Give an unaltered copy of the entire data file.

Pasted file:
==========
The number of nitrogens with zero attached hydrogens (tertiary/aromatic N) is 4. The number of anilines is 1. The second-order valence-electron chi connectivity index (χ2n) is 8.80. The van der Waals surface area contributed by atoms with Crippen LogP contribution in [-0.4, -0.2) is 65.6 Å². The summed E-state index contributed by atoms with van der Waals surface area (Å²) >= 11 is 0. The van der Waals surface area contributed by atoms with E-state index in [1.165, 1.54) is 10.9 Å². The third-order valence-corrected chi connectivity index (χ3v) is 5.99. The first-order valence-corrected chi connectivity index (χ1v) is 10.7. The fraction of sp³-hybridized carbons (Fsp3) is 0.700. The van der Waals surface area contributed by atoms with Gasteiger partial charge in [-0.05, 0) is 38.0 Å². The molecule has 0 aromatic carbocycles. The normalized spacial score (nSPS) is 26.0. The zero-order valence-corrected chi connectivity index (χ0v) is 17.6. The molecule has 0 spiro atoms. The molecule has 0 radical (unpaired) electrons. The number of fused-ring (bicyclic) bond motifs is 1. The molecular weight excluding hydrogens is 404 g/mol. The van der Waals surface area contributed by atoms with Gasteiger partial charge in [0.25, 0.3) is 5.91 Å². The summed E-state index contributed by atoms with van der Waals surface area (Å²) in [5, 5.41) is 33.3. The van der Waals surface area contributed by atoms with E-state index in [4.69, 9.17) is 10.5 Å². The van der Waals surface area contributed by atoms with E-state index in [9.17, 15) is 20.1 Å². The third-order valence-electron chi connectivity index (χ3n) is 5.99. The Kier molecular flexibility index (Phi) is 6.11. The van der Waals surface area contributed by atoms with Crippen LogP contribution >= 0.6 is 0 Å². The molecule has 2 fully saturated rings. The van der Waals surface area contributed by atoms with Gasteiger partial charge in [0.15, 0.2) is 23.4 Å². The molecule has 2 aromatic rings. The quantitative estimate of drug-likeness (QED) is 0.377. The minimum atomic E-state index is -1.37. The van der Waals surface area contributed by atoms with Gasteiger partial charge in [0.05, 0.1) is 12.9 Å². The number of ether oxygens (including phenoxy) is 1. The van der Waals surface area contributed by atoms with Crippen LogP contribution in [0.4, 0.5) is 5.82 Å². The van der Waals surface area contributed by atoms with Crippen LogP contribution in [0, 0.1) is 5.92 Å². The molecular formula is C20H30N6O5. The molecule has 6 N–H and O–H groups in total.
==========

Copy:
The number of nitrogens with zero attached hydrogens (tertiary/aromatic N) is 4. The number of anilines is 1. The second-order valence-electron chi connectivity index (χ2n) is 8.80. The van der Waals surface area contributed by atoms with Crippen LogP contribution in [-0.4, -0.2) is 65.6 Å². The summed E-state index contributed by atoms with van der Waals surface area (Å²) >= 11 is 0. The van der Waals surface area contributed by atoms with E-state index in [1.165, 1.54) is 10.9 Å². The third-order valence-corrected chi connectivity index (χ3v) is 5.99. The first-order valence-corrected chi connectivity index (χ1v) is 10.7. The fraction of sp³-hybridized carbons (Fsp3) is 0.700. The van der Waals surface area contributed by atoms with Gasteiger partial charge in [-0.05, 0) is 38.0 Å². The molecule has 0 aromatic carbocycles. The normalized spacial score (nSPS) is 26.0. The zero-order valence-corrected chi connectivity index (χ0v) is 17.6. The molecule has 0 spiro atoms. The molecule has 0 radical (unpaired) electrons. The number of fused-ring (bicyclic) bond motifs is 1. The molecular weight excluding hydrogens is 404 g/mol. The van der Waals surface area contributed by atoms with Gasteiger partial charge in [0.25, 0.3) is 5.91 Å². The summed E-state index contributed by atoms with van der Waals surface area (Å²) in [5, 5.41) is 33.3. The van der Waals surface area contributed by atoms with E-state index in [4.69, 9.17) is 10.5 Å². The van der Waals surface area contributed by atoms with E-state index in [9.17, 15) is 20.1 Å². The third-order valence-electron chi connectivity index (χ3n) is 5.99. The Kier molecular flexibility index (Phi) is 6.11. The van der Waals surface area contributed by atoms with Crippen LogP contribution >= 0.6 is 0 Å². The molecule has 2 fully saturated rings. The van der Waals surface area contributed by atoms with Gasteiger partial charge in [0.15, 0.2) is 23.4 Å². The molecule has 2 aromatic rings. The quantitative estimate of drug-likeness (QED) is 0.377. The minimum atomic E-state index is -1.37. The van der Waals surface area contributed by atoms with Gasteiger partial charge in [0.05, 0.1) is 12.9 Å². The number of ether oxygens (including phenoxy) is 1. The van der Waals surface area contributed by atoms with Crippen LogP contribution in [0.4, 0.5) is 5.82 Å². The van der Waals surface area contributed by atoms with Crippen LogP contribution in [0, 0.1) is 5.92 Å². The molecular formula is C20H30N6O5. The molecule has 6 N–H and O–H groups in total.